Saturday, June 16, 2007

An interview with Ritwik Kumar Ghatak (1975): Part 3

(Continuing from Part 2)

Section 3: Memories of Bimal Roy

In the early stage of your film career, you were involved with Bombay film industry. Would you like to talk about that experience a little bit?

Which aspects of the industry?

Specifically, we want to know about the experiences of working with Bimal Roy.

To talk about Bimal Roy, I must start by saying that that I worship him. How great a filmmaker he was is not that important to me. To me, the most significant part is his greatness as a human being. You see, my cousin (Rangada) Sudhish Ghatak brought him here from Dhaka as a third assistant. At that time I was a school student and knew next to nothing about films. Then Bimalda used to carry me and take me to New Theatres. Back then you could not get the doors opened easily and the gatekeepers were really strict about not letting anyone go near the sets. Not that it has changed much. Anyways, yes, I have worked with Bimalda. Then N.T. slowly fell apart. After that, Bimalda directed Tathapi at Bharatlakkhmi and I became his chief assistant. Bedeni was before that. Even before that, Bimalda moved out of his role as a cinematographer and became a director in Udayer Pathey which as you know, became sort of a cult hit. Bimalda groomed (dipanjan:he mentored Hrishikesh Mukherjee as well) me and used to love me immensely. It is up to you to discuss and criticize his work, but I know what kind of a person he was. Anjangarh after that etc. I used to travel around with Bimalda and worked extremely hard. That's all. He was a family friend, so what more can I say about him? Whatever I say will be "biased". To speak about him is to speak about our family, our own history.

How did Udayer Pathey help in turning contemporary Bengali film scene around?

If I must criticize, then...well...with Udayer Pathey, Bimalda extracted Bengali film out of the sinking depth it used to languish in. But if you listen to the dialogs today, they will sound ridiculous and sub-standard. That was done by Jyotirmoy who embellished the language to such an extent that it does not sound real. Bimalda could have done much better, for example, "with a small needle"...( chhoto chhNucher dwara)

"How can we fight against a monster such as poverty?" (daridryer moto doityo)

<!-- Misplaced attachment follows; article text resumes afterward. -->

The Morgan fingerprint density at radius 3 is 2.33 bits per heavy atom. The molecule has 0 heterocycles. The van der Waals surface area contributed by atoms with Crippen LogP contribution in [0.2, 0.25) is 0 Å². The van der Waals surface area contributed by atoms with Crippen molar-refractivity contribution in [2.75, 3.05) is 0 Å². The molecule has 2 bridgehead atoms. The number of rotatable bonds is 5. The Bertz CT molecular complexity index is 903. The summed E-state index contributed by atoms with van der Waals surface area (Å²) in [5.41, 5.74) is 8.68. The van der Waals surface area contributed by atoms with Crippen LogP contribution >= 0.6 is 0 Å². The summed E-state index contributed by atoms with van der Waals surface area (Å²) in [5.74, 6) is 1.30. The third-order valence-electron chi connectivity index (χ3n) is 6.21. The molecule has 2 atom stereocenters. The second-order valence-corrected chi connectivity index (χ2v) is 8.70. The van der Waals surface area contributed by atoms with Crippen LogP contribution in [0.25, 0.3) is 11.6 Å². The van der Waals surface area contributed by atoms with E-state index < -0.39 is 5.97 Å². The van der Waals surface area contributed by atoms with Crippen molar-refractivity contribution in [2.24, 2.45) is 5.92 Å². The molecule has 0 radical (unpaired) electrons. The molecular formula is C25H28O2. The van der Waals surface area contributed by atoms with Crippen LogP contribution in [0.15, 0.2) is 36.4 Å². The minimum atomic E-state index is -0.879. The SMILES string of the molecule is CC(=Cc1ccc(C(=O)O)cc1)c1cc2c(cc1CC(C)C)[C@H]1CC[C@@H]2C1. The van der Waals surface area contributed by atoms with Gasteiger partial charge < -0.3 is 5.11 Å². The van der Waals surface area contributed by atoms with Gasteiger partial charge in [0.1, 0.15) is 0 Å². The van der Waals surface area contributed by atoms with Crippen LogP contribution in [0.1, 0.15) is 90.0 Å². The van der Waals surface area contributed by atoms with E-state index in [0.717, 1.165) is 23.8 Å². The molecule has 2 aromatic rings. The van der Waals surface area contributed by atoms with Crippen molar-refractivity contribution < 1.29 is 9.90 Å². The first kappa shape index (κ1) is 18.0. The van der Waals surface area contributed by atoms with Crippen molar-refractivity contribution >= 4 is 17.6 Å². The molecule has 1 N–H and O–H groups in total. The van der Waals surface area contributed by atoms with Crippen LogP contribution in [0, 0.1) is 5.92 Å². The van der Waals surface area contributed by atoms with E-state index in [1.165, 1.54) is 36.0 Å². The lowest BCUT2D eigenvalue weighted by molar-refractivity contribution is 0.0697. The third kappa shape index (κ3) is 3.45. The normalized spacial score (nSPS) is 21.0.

Yes, all that "rubbish". Absolutely rubbish. That was done by Jyotirmoy "rascal" who edited the script and added all the flourishes.

Why are you calling names?

(laughing) Miyaan, they are all my friends. They are all truly deprived folks.

Section 4: Indian films: motley topics

Could you talk a little bit about the trends and directions of Indian films during the long gap between Subarnarekha and Jukti Takko Gappo?

I can not do that. I do not watch (a lot of Indian) films. Whatever little I can say -- and it is gradually becoming more and more constrained and limited -- I have tried to do that in Jukti Takko Gappo. I do not have anything more to add.

Is there meaningful protest in contemporary Indian films?

First of all, it is not possible for me to say whether any Indian film has meaningful protest in it or not. As I said, I do not watch (a lot of) Indian films. And whatever little I hear from others, I think there is no protest at all. They want to take people in a completely different direction. I would request you to read Münsterberg -- I don't know if you have read his work -- Thoughts on Film. Nothing else compares with his work which supports "the dream factor" and has the last word on it -- the ultimate deception. No one here probably reads these books, but I do. I have to. I don't think anyone in our country has the courage to talk about protest. Only Mrinal Sen has tried a little, but I do not think any of his works has penetrated deep enough either. The primary objective of films -- not only just films, of any art -- is to portray contemporary misery and struggles of our countrymen. I don't know how much of that Mrinal has been able to express. Although I have no right to talk about this because all of them are my friends. But the fact remains that I can not name a single artist who has been able to do this in a significant way. I myself have not worked in a long time, so I don't think I should say any more than this.

In your opinion, what should be the principle behind FFC's loan schemes? Should new directors receive it, or should the veterans who have already done some good work be preferred?

I think there is a need for combining both. We must support the new kids and FFC must do whatever they can. "That is one part". But the older directors who want to do serious work need support as well. All of them have the same goal, so we can not discard any of them.

How is the current state of production in India hurting our films?

Production and distribution are not hurting us as much as exhibition is. You must become more aware about the film exhibition process. You must try to understand how filthy and broken the exhibition trade is in our country. I have talked about it a lot and tried to convince everyone starting from businessmen to bureaucrats. We need to manage the exhibition system better. You would not believe how depraved and crooked these people are and there is no point in talking about my experiences because nothing will come out of it. There are problems in distribution business too, but the situation is not as bad as the exhibition trade. They are murderers -- art and this and that in the end do not matter at all -- and they are destroying everything in the entire country.

Are you optimistic about the current state of Bengali films, from an artistic perspective?